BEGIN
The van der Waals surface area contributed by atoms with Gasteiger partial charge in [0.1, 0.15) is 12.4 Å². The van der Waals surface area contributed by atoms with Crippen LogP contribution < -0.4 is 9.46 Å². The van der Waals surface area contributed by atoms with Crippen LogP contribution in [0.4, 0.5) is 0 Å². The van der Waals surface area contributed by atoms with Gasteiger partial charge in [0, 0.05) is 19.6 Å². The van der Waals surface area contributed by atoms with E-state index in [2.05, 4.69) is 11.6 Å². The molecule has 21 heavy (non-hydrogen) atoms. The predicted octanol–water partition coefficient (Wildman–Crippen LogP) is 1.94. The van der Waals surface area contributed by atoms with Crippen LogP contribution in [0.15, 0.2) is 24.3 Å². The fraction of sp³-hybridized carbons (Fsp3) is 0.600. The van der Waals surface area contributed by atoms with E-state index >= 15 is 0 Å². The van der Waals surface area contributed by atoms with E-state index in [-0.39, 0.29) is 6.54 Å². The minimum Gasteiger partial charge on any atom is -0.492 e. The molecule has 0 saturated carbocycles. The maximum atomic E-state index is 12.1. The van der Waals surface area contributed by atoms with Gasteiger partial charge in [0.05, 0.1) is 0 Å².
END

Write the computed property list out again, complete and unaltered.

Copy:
The van der Waals surface area contributed by atoms with Gasteiger partial charge in [0.1, 0.15) is 12.4 Å². The van der Waals surface area contributed by atoms with Crippen LogP contribution < -0.4 is 9.46 Å². The van der Waals surface area contributed by atoms with Crippen LogP contribution in [0.4, 0.5) is 0 Å². The van der Waals surface area contributed by atoms with Gasteiger partial charge in [0, 0.05) is 19.6 Å². The van der Waals surface area contributed by atoms with E-state index in [2.05, 4.69) is 11.6 Å². The molecule has 21 heavy (non-hydrogen) atoms. The predicted octanol–water partition coefficient (Wildman–Crippen LogP) is 1.94. The van der Waals surface area contributed by atoms with Crippen LogP contribution in [0.15, 0.2) is 24.3 Å². The fraction of sp³-hybridized carbons (Fsp3) is 0.600. The van der Waals surface area contributed by atoms with E-state index >= 15 is 0 Å². The van der Waals surface area contributed by atoms with E-state index in [-0.39, 0.29) is 6.54 Å². The minimum Gasteiger partial charge on any atom is -0.492 e. The molecule has 0 saturated carbocycles. The maximum atomic E-state index is 12.1. The van der Waals surface area contributed by atoms with Gasteiger partial charge in [0.05, 0.1) is 0 Å².